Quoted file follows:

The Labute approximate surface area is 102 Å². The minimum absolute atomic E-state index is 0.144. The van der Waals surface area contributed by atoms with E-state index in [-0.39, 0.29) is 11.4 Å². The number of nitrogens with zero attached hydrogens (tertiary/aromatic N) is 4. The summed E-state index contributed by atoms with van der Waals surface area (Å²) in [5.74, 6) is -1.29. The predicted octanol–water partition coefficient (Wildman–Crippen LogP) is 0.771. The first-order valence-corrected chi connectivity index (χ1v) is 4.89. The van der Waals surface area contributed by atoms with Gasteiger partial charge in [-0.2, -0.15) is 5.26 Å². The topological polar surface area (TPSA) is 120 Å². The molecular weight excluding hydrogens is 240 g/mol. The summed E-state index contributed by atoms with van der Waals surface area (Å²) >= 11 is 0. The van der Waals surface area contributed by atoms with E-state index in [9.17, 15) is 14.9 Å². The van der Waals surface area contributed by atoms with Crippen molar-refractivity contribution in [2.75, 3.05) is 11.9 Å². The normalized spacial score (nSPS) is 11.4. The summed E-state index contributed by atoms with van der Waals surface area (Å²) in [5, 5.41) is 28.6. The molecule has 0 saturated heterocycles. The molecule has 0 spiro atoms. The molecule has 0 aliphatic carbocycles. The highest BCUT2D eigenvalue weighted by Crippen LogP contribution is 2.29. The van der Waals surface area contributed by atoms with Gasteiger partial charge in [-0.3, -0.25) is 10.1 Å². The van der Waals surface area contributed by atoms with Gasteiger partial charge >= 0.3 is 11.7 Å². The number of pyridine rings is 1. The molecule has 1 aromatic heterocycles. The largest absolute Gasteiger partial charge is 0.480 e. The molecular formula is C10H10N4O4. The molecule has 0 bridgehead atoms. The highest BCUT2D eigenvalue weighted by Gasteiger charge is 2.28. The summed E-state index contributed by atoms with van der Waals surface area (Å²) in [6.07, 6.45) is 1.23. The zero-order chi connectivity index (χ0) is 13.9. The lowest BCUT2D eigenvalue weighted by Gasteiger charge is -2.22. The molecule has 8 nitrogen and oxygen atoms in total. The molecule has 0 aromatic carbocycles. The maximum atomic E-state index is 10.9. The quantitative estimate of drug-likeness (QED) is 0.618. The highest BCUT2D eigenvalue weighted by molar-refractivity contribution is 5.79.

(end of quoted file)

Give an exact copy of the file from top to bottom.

The Labute approximate surface area is 102 Å². The minimum absolute atomic E-state index is 0.144. The van der Waals surface area contributed by atoms with E-state index in [-0.39, 0.29) is 11.4 Å². The number of nitrogens with zero attached hydrogens (tertiary/aromatic N) is 4. The summed E-state index contributed by atoms with van der Waals surface area (Å²) in [5.74, 6) is -1.29. The predicted octanol–water partition coefficient (Wildman–Crippen LogP) is 0.771. The first-order valence-corrected chi connectivity index (χ1v) is 4.89. The van der Waals surface area contributed by atoms with Gasteiger partial charge in [-0.2, -0.15) is 5.26 Å². The topological polar surface area (TPSA) is 120 Å². The molecular weight excluding hydrogens is 240 g/mol. The summed E-state index contributed by atoms with van der Waals surface area (Å²) >= 11 is 0. The van der Waals surface area contributed by atoms with E-state index in [9.17, 15) is 14.9 Å². The van der Waals surface area contributed by atoms with Crippen molar-refractivity contribution in [2.75, 3.05) is 11.9 Å². The normalized spacial score (nSPS) is 11.4. The summed E-state index contributed by atoms with van der Waals surface area (Å²) in [5, 5.41) is 28.6. The molecule has 0 saturated heterocycles. The molecule has 0 spiro atoms. The molecule has 0 aliphatic carbocycles. The highest BCUT2D eigenvalue weighted by Crippen LogP contribution is 2.29. The van der Waals surface area contributed by atoms with Gasteiger partial charge in [-0.3, -0.25) is 10.1 Å². The van der Waals surface area contributed by atoms with Gasteiger partial charge >= 0.3 is 11.7 Å². The number of pyridine rings is 1. The molecule has 1 aromatic heterocycles. The largest absolute Gasteiger partial charge is 0.480 e. The molecular formula is C10H10N4O4. The molecule has 0 bridgehead atoms. The highest BCUT2D eigenvalue weighted by Gasteiger charge is 2.28. The summed E-state index contributed by atoms with van der Waals surface area (Å²) in [6.07, 6.45) is 1.23. The zero-order chi connectivity index (χ0) is 13.9. The lowest BCUT2D eigenvalue weighted by Gasteiger charge is -2.22. The molecule has 8 nitrogen and oxygen atoms in total. The molecule has 0 aromatic carbocycles. The maximum atomic E-state index is 10.9. The quantitative estimate of drug-likeness (QED) is 0.618. The highest BCUT2D eigenvalue weighted by molar-refractivity contribution is 5.79.